Lawmakers weigh in to oppose TWRA clearcutting

By: and - October 25, 2021 5:01 am

Mike O’Neal, a longtime hunter, surveys an expanse of the Bridgestone Firestone Centennial Wilderness Area where clearcutting is planned to create quail habitat. Photo by John Partipilo

Elected officials who occupy positions on hunting-oriented caucuses are weighing in on a controversial plan to clear hardwood trees in order to  create a grassy habitat for quail — a game bird — on popular wilderness area in White County.

U.S. Congressman Jim Cooper, D-Nashville, and state Rep. Bob Freeman, D-Nashville — members, respectively, of the Tennessee Sportsmen’s Caucus and Congressional Sportsmen’s Caucus — last week made clear they are against clear-cutting trees in the Bridgestone Firestone Centennial Wilderness Area, a 16,000-acre gift to the state from the Nashville-based tire giant.

Sen. Mike Bell, R-Riceville, co-chair of the Tennessee Sportsman Caucus, said that he thought clearing forest for quail habitat was a good idea, but would leave it to state wildlife officials and elected representatives from the area to decide its fate.

“When you look at the hundreds of thousands of acres we own across the state of Tennessee, we’re talking about taking a very small fraction of that and creating a type of ecosystem that is very beneficial to wildlife and that we don’t have anymore,” Bell said. 

Sen. Mike Bell, R-Riceville (Photo: John Partipilo)
Sen. Mike Bell, R-Riceville (Photo: John Partipilo)

Late last summer, a leaked map from the Tennessee Wildlife Resources Agency showed 2,000 acres in the wilderness area carved out for clearing timber as part of a long-term strategic plan to restore Bobwhite quail to Tennessee. The bird’s population has plummeted by 80% in recent decades.

But the property in question is a popular destination for deer and turkey hunters as well as hikers and kayakers, and part of the landscape that White County residents have grown up with for generations. The leaked map prompted outrage. In response, the TWRA held a public meeting in October, where they revealed their plan is to cut 240 acres in their initial phase of timber removal. The leaked map, officials told attendees, was inadvertently released and had not been fully vetted. TWRA officials did not say how many acres ultimately would be cleared, but a strategic plan to restore Bobwhite quails in different parts of the state calls for 1,500 contiguous tracts to be successful.

The land was deeded to the state with certain conditions set by Bridgestone. The Tennessee Wildlife Federation is currently reviewing the covenants attached to the deed to see if TWRA plans are in line with the original intentions of the gift. That review remains underway, a Bridgestone spokesperson said.

The Congressional Sportsmen Foundation — which is unaffiliated with either Tennessee’s or the Congressional sportsmen caucuses — also waded into the controversy, providing a surprise endorsement for a plan that has not yet legally vetted by the Tennessee Wildlife Federation.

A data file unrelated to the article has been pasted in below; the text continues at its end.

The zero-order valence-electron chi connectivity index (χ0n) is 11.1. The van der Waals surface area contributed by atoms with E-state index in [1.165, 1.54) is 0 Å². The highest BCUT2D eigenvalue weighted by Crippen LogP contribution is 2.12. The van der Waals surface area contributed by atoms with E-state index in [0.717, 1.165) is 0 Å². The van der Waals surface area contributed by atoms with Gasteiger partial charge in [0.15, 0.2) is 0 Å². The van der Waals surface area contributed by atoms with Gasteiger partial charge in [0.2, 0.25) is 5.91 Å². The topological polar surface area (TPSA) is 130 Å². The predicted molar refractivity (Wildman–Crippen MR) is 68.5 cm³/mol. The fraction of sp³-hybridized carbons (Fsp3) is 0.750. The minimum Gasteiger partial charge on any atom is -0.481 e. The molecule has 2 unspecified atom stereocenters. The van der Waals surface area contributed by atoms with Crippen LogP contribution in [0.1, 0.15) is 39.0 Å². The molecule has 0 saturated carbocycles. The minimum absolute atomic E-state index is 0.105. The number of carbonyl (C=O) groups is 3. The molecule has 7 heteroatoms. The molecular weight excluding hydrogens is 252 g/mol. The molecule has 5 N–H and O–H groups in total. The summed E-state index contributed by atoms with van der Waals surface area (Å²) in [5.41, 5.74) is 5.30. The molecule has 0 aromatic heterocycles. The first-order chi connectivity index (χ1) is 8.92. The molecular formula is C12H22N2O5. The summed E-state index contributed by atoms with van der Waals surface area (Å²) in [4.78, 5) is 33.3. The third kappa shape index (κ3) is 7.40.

Freeman said Friday one of the reasons he opposed the plan is because elsewhere on the Bridgestone property are hundreds of acres of fast-growing pine trees that could be used instead of hardwoods for quail habitat.

“I’m not (in favor), and the biggest issue I have is we already have a great wildlife habitat right there” he said. “It appears there’s an equally acceptable site just down the road with less old-growth hardwoods there, some pines and scrub trees. If it’s all the same, we ought to just do it down the road. But I’ve had calls from my constituents, people in that community and overwhelmingly they are not in favor of it.”

But Bell, along with TWRA officials, have stressed that deforestation has a far wider benefit than restoring only Bobwhite quails to Tennessee.

“It’s not just for quail habitat,” Bell said. “They’re looking at restoring a type of landscape that we no longer have in Tennessee, and that’s called an oak savanna. That’s beneficial not just to quail, but turkey, deer, songbirds and everything. I actually think it’s a good idea.”

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Anita Wadhwani
Anita Wadhwani

Anita Wadhwani is a senior reporter for the Tennessee Lookout. The Tennessee AP Broadcasters and Media (TAPME) named her Journalist of the Year in 2019 as well as giving her the Malcolm Law Award for Investigative Journalism. Wadhwani is formerly an investigative reporter with The Tennessean who focused on the impact of public policies on the people and places across Tennessee. She is a graduate of Columbia University in New York and the University of California at Berkeley School of Journalism. Wadhwani lives in Nashville with her partner and two children.

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Sam Stockard
Sam Stockard

Sam Stockard is a veteran Tennessee reporter and editor, having written for the Daily News Journal in Murfreesboro, where he served as lead editor when the paper won an award for being the state's best Sunday newspaper two years in a row. He has led the Capitol Hill bureau for The Daily Memphian. His awards include Best Single Editorial from the Tennessee Press Association.

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